Seyyed Mohsen Hosseininejad*1, Fateme Sadat Hosseininejad2 and Seyyed Mehran Hosseini3
Received: December 12, 2017; Published: December 18, 2017
Corresponding author: Seyyed-Mohsen Hosseininejad, Associate professor of Physiology, Golestan University of Medical sciences, Gorgan, Iran, Email: Hosseininejad.email@example.com
Abbreviations:WHO: World Health Organization; WC: Waist Circumference; BMI: Body Mass Index; GOUMS: Golestan University of Medical Sciences; ASIS: Anterior Superior Iliac Spine
The prevalence of obesity has immensely increased around the world in both adults and children. In fact the World Health Organization (WHO) estimates that at least 1 billion people are overweight, and three hundred million of these are obese . The rising prevalence of obesity merits the need for accurate methods of assessing adiposity. There are now, however, many measures of obesity, anthropometrics and otherwise . Evidence from recent epidemiological studies has yielded the advocacy of WC (waist circumference) and BMI (Body Mass Index) as easy-to-use, low-cost, yet reliable measures of obesity [3,4]. As it is clear, BMI provides a simple numerical scale for body status often applied in population studies. BMI in medical literature is reported as variable (dependent or non-dependent) and also used for descriptions and classification of groups or populations. However, some studies apply BMI and WC based on self-reported body weight and height without any valid protocol; this subjective approach may potentially lead to inaccurate data . So here, as very small part of the big world of researches, I am writing this letter to brief those involved in researches about my own study in which body weight changes following a single meal session could affect BMI and WC values.
We conducted a cross-sectional study on 120 students of Golestan University of Medical Sciences (GOUMS) in 2015; all participants were healthy college students and their mean ages were 19±3 years. Body weight and waist circumference were measured before and after a meal according to the standard guideline of World Health Organization . BMI was calculated as Mass (kg)/ [Height (m)]2 and was compared by Paired Student t-test. We noticed that there were statistically significant differences between body weights, WC and BMI values before and after a meal (P<0.05). Because having some food could increase body weight and immediately measurement of BMI and even WC thereafter make these indices be overestimated. Besides we observed that where to put the plastic tape on the body to measure the WC is crucial to the correct outcome; we performed WC measurement on three different point of the body: below the anterior superior iliac spine (ASIS), on and above it and three different values were obtained.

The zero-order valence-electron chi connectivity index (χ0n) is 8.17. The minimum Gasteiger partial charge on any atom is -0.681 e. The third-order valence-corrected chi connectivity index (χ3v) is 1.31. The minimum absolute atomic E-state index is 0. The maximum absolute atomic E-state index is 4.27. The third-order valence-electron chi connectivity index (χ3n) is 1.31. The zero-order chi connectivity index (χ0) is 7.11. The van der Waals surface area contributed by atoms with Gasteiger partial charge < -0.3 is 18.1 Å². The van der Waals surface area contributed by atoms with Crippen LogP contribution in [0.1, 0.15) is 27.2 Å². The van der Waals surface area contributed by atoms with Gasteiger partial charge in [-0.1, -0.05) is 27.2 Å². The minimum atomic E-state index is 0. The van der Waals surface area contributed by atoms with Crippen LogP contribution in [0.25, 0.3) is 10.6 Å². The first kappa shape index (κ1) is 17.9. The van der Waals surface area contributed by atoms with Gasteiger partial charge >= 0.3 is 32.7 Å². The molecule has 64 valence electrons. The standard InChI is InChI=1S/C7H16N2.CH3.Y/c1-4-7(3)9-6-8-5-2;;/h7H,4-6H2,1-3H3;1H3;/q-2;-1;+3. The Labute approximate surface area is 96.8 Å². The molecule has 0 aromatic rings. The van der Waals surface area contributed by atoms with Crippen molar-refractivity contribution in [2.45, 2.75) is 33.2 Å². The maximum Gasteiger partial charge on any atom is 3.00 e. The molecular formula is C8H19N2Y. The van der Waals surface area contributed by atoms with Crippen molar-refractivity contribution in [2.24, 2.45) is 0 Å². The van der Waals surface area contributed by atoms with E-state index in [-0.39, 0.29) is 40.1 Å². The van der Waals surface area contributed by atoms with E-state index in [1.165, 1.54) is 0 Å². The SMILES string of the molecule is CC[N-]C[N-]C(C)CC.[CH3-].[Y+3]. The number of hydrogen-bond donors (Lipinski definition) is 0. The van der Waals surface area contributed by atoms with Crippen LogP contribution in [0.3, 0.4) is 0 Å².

What we found in most studies applying BMI and other anthropometric indices, fasting condition for measurements of body weight might be ignored or at least not clearly reported while BMI calculation because it is supposed that its effect is very small and hardly can lead to the BMI categorical states bias. We suggest that the site of measurement and the time since last meal should be standardized for the development of a protocol of BMI and WC measurement; changes, although being slight, in cut-off points can make BMI and WC values move into another category; may cause analysis mismatch and remarkable changes in the final results which lead to interpretation bias because such anthropometric indices are generally used in population studies; so very little changes may produce very profound consequences thus inconclusive and wrong interpretations.